Russian lawmakers vote to adopt privacy law
Russian lawmakers vote to adopt privacy law

[JURIST] Russian parliament [official website] members on Friday voted for a bill that forces online search engines to remove search results about a person at that person’s request. The new law will allow [AP report] a person to request that search engines like Yahoo! or Google remove search results for his or her name without stating which specific links they want removed. The law, approved by the Russian State Duma [official website, in Russian], extends the right of removal to public personnel and information that can be considered in the public interest. Yandex, the country’s most popular search engine, issued a statement saying that “the bill impedes people’s access to important and reliable information, or makes it impossible to obtain such information.” The parliament’s decision is expected to have a more drastic effect than a similar law implemented [JURIST report] by the European Union (EU) [official website] in February 2012.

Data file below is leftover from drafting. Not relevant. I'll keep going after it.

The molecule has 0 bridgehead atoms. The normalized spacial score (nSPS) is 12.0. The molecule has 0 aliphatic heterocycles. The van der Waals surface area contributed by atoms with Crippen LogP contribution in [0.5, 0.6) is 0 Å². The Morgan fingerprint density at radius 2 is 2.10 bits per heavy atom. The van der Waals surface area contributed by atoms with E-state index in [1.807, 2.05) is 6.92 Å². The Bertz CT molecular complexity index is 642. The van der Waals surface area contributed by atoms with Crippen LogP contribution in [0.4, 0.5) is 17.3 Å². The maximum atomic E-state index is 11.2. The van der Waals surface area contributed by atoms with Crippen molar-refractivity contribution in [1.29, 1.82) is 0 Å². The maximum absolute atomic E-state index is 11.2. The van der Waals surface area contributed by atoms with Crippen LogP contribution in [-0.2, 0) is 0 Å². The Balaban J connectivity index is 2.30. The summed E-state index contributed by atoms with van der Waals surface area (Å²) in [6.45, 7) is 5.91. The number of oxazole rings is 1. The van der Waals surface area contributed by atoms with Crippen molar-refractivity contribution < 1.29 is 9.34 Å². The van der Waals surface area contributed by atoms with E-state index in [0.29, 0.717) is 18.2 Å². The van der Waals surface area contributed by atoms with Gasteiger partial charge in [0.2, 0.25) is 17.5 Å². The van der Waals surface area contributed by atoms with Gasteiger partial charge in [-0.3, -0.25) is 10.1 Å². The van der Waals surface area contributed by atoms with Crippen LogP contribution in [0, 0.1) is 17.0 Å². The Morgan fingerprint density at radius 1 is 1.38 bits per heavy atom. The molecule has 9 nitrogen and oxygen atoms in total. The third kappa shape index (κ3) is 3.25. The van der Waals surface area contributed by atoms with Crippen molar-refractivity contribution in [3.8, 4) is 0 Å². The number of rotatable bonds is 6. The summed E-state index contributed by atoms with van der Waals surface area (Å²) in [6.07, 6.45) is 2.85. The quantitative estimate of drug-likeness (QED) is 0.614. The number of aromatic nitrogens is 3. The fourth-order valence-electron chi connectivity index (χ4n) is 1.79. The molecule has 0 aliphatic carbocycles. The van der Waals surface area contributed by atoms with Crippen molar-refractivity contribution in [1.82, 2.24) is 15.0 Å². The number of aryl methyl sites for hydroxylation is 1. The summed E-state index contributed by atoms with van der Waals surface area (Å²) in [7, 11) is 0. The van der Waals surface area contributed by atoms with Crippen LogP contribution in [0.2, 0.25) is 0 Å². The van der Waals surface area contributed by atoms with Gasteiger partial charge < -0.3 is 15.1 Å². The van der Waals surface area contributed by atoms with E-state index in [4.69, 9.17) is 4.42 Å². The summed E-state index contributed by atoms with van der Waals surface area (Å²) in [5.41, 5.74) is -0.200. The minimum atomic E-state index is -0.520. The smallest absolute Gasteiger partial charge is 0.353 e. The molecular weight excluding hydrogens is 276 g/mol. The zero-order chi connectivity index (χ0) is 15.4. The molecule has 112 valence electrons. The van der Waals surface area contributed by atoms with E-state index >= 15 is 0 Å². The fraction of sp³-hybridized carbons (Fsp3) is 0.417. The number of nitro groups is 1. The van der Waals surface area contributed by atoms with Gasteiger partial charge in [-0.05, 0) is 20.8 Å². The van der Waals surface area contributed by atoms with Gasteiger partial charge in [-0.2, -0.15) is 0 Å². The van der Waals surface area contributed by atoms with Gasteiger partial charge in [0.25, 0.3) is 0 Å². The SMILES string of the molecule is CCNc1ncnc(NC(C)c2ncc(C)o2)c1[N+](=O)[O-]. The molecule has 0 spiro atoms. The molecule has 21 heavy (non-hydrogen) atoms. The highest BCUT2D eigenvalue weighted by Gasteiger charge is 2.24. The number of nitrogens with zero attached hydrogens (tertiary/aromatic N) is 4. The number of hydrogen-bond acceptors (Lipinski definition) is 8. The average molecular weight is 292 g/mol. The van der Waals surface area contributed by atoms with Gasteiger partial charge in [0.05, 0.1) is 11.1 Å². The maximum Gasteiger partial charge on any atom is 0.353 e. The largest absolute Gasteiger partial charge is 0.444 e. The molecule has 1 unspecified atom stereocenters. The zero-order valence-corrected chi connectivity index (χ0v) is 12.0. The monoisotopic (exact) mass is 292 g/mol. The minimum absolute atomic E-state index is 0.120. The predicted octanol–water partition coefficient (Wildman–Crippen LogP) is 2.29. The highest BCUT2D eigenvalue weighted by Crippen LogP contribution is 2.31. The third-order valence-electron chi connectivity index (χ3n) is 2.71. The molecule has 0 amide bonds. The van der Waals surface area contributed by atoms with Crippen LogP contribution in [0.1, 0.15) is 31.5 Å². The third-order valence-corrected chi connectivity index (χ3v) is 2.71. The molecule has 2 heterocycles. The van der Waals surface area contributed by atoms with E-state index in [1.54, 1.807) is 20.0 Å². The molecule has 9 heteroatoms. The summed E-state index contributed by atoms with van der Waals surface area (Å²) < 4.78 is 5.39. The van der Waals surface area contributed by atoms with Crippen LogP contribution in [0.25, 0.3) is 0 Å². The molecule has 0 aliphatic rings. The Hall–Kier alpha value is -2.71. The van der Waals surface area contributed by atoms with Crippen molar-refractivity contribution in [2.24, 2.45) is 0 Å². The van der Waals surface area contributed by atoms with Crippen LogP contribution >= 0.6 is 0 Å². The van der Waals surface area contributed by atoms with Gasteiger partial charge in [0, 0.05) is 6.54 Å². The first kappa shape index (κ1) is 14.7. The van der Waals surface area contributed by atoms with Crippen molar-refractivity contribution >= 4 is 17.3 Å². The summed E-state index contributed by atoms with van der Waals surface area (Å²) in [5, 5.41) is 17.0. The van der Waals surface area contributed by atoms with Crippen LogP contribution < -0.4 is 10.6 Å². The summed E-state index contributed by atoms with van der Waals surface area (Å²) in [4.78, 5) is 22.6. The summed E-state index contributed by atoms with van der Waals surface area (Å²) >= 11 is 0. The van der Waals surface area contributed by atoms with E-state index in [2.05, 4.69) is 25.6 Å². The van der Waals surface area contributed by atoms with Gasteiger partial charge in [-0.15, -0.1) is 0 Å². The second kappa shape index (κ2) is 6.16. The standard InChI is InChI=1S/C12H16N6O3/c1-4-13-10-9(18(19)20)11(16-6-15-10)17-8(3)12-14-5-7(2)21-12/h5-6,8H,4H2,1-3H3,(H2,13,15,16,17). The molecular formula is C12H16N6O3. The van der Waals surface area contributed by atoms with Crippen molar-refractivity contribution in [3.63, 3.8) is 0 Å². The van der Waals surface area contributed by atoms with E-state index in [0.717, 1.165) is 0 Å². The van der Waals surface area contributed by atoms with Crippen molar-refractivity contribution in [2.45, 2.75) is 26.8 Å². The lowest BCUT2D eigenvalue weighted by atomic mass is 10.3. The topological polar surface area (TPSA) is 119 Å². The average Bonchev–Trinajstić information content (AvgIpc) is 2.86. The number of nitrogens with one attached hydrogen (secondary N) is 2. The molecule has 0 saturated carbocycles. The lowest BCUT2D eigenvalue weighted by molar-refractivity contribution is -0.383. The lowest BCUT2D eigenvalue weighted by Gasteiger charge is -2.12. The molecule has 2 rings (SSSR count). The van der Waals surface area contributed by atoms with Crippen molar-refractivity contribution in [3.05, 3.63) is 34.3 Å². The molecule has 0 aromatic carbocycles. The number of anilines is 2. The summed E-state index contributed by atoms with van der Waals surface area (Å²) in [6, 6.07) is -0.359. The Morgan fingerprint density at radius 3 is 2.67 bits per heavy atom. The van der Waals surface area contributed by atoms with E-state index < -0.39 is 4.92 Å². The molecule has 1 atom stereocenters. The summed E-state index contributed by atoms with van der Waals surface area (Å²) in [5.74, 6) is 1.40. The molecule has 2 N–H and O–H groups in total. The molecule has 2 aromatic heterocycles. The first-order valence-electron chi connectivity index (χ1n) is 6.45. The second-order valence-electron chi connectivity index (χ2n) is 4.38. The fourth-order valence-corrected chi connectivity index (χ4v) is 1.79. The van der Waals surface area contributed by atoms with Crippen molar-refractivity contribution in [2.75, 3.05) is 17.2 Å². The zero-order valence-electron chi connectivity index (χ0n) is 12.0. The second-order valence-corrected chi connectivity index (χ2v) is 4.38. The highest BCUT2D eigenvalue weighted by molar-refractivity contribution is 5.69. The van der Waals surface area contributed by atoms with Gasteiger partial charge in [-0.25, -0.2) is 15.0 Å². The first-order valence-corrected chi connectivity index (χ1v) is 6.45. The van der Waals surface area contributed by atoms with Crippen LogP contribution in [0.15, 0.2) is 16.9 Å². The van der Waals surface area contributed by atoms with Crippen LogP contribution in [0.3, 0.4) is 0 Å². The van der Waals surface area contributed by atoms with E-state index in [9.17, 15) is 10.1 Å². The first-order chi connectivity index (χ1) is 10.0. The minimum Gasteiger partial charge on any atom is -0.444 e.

Privacy laws and privacy retention issues have sparked controversy for several years as technology has developed at an astonishing pace. In 2013 the Human Rights Watch (HRW) [official website] urged governments around the world to implement stronger laws [JURIST report] and policies that protect online privacy in the wake of increasing pervasive electronic surveillance. In August 2013, the Washington Post released a 2012 internal audit [materials] revealing that the National Security Agency [official website] broke numerous privacy laws since 2008. In July 2013 civil liberties groups filed [JURIST report] an amicus curiae brief in the Foreign Intelligence Surveillance Court (FISC) [official website] supporting efforts by Google and Microsoft to publish data concerning how many times the government invoked federal law to request user information for national security purposes.